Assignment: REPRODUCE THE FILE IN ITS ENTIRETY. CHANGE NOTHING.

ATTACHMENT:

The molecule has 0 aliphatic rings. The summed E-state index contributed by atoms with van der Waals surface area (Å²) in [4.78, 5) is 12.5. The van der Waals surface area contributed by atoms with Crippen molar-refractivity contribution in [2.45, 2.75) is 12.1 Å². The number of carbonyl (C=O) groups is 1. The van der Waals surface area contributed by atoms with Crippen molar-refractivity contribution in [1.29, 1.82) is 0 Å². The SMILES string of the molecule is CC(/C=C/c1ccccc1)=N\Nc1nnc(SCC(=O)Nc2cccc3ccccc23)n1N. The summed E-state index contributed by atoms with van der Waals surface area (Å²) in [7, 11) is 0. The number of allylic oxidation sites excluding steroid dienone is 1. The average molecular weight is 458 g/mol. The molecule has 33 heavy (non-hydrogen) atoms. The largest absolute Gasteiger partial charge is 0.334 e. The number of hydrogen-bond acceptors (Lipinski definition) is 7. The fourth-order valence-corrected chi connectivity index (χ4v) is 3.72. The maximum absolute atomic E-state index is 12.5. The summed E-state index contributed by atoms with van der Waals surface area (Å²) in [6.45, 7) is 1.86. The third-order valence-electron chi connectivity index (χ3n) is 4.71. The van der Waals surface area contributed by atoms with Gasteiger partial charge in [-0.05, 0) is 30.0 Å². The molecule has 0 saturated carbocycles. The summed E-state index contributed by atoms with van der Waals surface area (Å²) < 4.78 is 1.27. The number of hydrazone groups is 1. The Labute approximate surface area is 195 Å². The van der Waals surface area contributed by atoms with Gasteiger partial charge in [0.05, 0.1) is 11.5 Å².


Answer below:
The molecule has 0 aliphatic rings. The summed E-state index contributed by atoms with van der Waals surface area (Å²) in [4.78, 5) is 12.5. The van der Waals surface area contributed by atoms with Crippen molar-refractivity contribution in [2.45, 2.75) is 12.1 Å². The number of carbonyl (C=O) groups is 1. The van der Waals surface area contributed by atoms with Crippen molar-refractivity contribution in [1.29, 1.82) is 0 Å². The SMILES string of the molecule is CC(/C=C/c1ccccc1)=N\Nc1nnc(SCC(=O)Nc2cccc3ccccc23)n1N. The summed E-state index contributed by atoms with van der Waals surface area (Å²) in [7, 11) is 0. The number of allylic oxidation sites excluding steroid dienone is 1. The average molecular weight is 458 g/mol. The molecule has 33 heavy (non-hydrogen) atoms. The largest absolute Gasteiger partial charge is 0.334 e. The number of hydrogen-bond acceptors (Lipinski definition) is 7. The fourth-order valence-corrected chi connectivity index (χ4v) is 3.72. The maximum absolute atomic E-state index is 12.5. The summed E-state index contributed by atoms with van der Waals surface area (Å²) in [6.45, 7) is 1.86. The third-order valence-electron chi connectivity index (χ3n) is 4.71. The van der Waals surface area contributed by atoms with Gasteiger partial charge in [-0.05, 0) is 30.0 Å². The molecule has 0 saturated carbocycles. The summed E-state index contributed by atoms with van der Waals surface area (Å²) < 4.78 is 1.27. The number of hydrazone groups is 1. The Labute approximate surface area is 195 Å². The van der Waals surface area contributed by atoms with Gasteiger partial charge in [0.05, 0.1) is 11.5 Å².